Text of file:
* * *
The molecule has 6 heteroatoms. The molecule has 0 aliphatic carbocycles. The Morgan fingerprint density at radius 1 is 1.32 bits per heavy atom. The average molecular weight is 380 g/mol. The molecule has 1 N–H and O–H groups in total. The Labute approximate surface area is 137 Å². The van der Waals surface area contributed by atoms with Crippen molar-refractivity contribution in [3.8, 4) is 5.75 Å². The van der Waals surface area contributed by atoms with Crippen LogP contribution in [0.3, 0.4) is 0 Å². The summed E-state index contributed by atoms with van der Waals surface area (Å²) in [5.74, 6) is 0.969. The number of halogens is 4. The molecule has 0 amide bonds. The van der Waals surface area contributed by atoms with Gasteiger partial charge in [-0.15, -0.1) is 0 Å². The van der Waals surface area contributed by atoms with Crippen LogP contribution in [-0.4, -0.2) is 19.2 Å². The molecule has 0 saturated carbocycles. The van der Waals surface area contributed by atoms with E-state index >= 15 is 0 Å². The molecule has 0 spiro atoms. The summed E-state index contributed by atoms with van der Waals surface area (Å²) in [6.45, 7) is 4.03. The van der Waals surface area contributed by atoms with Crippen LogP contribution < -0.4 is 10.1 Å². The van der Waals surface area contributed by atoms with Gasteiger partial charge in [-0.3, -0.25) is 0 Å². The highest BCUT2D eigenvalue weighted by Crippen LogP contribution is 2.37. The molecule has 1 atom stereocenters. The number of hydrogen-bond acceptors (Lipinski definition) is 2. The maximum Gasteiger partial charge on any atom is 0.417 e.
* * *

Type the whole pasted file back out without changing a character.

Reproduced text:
The molecule has 6 heteroatoms. The molecule has 0 aliphatic carbocycles. The Morgan fingerprint density at radius 1 is 1.32 bits per heavy atom. The average molecular weight is 380 g/mol. The molecule has 1 N–H and O–H groups in total. The Labute approximate surface area is 137 Å². The van der Waals surface area contributed by atoms with Crippen molar-refractivity contribution in [3.8, 4) is 5.75 Å². The van der Waals surface area contributed by atoms with Crippen LogP contribution in [0.3, 0.4) is 0 Å². The summed E-state index contributed by atoms with van der Waals surface area (Å²) in [5.74, 6) is 0.969. The number of halogens is 4. The molecule has 0 amide bonds. The van der Waals surface area contributed by atoms with Gasteiger partial charge in [-0.15, -0.1) is 0 Å². The van der Waals surface area contributed by atoms with Crippen LogP contribution in [-0.4, -0.2) is 19.2 Å². The molecule has 0 saturated carbocycles. The van der Waals surface area contributed by atoms with E-state index >= 15 is 0 Å². The molecule has 0 spiro atoms. The summed E-state index contributed by atoms with van der Waals surface area (Å²) in [6.45, 7) is 4.03. The van der Waals surface area contributed by atoms with Crippen LogP contribution < -0.4 is 10.1 Å². The van der Waals surface area contributed by atoms with Gasteiger partial charge in [-0.3, -0.25) is 0 Å². The highest BCUT2D eigenvalue weighted by Crippen LogP contribution is 2.37. The molecule has 1 atom stereocenters. The number of hydrogen-bond acceptors (Lipinski definition) is 2. The maximum Gasteiger partial charge on any atom is 0.417 e.